The Last CyberWire Dispatch
The end of 2003 came with a little melancholic news to me. It was a forward of the last CyberWire Dispatch came into my inbox. "And so, finally, really, I'm not kidding... Meeks out..." as he wrote.
It was some time in 1993 when I read the Cyberwire Dispatch for the first time, I was fascinated, definitely. As many know that, it wasn't named as CWD at the time. But it was CyberWire Dispatch that made me decided to get into journalistic field in cyberspace. Without reading that CWD, I'm not here now.
Cyberwire Dispatch brought me an example of what an independent journalist could do online. It was a proof of online journalism could make a difference.
I must confess that Brock Meeks was one of my star journalist at the time. When someone introduced me Brock at one of Computers Freedom & Privacy conferences, I became uptight and could not speak well about what I was on. When Wired Japan magazine printed translation of Brock's news article and my article in the same page, I felt I was honored.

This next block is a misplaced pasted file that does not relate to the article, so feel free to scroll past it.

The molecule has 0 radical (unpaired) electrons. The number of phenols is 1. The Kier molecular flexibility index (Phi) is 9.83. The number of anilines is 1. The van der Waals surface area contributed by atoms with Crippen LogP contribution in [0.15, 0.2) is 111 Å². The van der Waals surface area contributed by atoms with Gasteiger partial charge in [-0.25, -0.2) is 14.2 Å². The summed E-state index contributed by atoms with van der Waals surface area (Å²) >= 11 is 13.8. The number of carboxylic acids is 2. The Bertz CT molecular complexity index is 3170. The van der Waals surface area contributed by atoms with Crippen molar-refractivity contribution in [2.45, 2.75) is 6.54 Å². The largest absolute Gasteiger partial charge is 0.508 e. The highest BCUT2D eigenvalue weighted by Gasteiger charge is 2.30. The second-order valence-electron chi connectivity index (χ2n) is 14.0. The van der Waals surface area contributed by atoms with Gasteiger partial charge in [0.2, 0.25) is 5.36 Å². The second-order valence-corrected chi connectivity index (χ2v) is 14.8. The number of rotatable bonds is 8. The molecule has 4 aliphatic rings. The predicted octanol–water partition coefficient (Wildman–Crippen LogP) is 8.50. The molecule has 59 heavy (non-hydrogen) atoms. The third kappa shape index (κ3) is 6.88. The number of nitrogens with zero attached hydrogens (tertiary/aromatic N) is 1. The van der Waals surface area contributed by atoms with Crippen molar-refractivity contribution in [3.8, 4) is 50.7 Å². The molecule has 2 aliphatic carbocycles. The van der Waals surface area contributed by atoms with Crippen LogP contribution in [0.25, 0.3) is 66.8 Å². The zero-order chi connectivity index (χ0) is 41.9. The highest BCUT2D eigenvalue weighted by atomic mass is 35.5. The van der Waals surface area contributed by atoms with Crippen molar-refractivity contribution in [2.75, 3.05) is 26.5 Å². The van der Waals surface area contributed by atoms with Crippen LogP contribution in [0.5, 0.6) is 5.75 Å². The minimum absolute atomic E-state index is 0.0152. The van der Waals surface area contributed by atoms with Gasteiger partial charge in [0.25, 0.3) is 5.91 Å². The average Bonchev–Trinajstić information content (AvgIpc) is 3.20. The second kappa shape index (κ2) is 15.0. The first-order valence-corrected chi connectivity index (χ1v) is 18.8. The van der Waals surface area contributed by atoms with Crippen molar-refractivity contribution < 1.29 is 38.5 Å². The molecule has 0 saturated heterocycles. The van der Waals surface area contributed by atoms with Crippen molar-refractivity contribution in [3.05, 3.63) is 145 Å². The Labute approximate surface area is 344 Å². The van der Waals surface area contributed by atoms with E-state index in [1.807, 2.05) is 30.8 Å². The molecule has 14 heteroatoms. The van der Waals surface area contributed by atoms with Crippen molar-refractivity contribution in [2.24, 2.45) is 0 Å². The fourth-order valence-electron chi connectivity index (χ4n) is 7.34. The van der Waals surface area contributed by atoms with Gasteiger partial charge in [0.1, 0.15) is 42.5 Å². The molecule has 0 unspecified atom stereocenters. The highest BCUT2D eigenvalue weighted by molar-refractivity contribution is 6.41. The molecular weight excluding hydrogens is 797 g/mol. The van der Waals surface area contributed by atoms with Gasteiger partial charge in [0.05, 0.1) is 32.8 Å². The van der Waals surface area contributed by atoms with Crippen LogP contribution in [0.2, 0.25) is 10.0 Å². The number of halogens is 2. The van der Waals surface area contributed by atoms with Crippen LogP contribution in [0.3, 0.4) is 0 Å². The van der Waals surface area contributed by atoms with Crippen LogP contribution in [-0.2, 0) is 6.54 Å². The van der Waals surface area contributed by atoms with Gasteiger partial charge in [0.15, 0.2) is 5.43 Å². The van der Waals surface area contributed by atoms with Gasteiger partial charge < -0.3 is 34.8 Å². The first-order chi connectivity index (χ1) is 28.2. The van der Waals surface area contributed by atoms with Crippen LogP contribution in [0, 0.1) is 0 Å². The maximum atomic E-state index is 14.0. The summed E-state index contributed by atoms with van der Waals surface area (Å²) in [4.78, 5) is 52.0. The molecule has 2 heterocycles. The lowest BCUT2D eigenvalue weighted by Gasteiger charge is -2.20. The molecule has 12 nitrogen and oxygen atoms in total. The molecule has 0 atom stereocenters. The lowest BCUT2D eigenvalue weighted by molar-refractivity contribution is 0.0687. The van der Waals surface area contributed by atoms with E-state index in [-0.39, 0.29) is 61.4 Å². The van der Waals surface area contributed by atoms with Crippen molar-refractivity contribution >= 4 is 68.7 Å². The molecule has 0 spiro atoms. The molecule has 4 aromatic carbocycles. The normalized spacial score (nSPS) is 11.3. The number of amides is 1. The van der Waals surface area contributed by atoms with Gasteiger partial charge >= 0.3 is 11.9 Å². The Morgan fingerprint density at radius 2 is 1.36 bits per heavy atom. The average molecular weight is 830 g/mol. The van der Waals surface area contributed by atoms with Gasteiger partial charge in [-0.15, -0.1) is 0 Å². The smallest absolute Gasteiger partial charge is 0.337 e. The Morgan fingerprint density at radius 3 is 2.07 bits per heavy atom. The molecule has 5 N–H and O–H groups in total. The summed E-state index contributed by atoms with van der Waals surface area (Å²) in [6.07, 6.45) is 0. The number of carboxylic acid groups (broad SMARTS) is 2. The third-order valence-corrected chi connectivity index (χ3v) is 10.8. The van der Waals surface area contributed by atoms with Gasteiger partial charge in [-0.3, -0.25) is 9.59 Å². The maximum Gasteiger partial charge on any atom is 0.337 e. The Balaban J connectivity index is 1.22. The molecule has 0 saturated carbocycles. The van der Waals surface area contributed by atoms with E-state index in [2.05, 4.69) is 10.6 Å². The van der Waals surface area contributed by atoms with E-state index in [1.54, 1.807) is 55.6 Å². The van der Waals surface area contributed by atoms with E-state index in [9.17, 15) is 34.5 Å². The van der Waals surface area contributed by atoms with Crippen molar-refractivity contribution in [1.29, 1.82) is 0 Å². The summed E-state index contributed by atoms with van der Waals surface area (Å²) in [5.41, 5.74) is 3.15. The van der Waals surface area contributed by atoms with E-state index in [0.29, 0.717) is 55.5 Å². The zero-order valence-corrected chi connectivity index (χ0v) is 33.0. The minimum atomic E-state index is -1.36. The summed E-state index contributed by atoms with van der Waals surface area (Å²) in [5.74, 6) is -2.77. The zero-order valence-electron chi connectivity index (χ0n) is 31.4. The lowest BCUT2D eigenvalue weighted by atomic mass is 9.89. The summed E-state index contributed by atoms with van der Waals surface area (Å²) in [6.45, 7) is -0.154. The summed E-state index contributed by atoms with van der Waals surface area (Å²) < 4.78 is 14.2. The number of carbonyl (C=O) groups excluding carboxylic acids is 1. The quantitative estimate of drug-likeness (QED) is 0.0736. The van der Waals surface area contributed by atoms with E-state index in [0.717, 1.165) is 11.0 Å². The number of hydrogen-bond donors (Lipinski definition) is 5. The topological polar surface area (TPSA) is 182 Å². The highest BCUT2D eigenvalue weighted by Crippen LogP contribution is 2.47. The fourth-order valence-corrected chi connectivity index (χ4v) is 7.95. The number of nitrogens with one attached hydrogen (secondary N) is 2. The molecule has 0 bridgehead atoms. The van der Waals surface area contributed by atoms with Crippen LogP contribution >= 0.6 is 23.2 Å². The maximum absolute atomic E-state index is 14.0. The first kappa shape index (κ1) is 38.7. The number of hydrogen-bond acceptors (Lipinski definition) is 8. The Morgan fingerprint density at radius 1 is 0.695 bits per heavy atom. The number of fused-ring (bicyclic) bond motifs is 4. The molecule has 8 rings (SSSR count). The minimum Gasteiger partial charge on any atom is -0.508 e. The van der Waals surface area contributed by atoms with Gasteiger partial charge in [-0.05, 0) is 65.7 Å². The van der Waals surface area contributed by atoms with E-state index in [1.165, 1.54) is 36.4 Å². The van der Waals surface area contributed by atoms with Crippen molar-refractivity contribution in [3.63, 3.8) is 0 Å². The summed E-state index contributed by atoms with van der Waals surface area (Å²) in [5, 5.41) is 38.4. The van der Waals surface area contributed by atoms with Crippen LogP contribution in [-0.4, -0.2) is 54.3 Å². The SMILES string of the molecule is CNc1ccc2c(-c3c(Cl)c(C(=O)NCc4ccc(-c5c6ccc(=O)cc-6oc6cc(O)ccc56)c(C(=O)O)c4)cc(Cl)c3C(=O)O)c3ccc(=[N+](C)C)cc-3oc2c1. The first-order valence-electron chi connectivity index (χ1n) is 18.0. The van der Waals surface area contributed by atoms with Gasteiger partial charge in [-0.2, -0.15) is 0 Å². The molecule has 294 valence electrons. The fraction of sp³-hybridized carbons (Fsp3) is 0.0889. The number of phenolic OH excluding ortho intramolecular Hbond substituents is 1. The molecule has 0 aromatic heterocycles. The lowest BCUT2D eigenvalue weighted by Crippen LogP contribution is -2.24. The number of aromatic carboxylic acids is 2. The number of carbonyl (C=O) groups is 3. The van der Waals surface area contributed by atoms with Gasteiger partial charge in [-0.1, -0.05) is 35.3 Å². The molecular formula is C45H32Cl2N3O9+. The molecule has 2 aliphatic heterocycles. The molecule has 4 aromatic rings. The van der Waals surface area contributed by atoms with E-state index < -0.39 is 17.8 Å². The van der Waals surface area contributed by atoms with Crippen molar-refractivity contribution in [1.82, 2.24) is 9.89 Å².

It had a great run, Brock. I miss CWD. But probably I'm missing it as a part of early days of the Internet I spent my time with. Now things are up to us. So let's move on to the next level. As someone said, an ending is a beginning...
(while this piece was not up on the web yet, I paste here just for convenience)
Date: Wed, 31 Dec 2003 13:11:21 -0800
From: "Meeks, Brock (MSNBCi)"
Subject: CWD--Farewell Tour
Copyright © 2003 // CyberWire Dispatch // December 31
Jacking in from "Fond Farewell" Port:
WASHINGTON-New York's Times Square today looks and feels like the war ravaged capital of some third world country after a coup d'師at; the FBI is telling local cops to be leery of any hinky acting, middle-eastern looking males that happen to be carry around dog-eared almanacs (no, I'm not making this stuff up); the U.S. Justice Department, with Congress acting as unindicted co-conspirators, have pencil whipped the Bill of Rights so as to make it unrecognizable to the Founding Fathers; Paris Hilton's sex tape is all over the Internet and CyberWire Dispatch is closing the doors on its publication.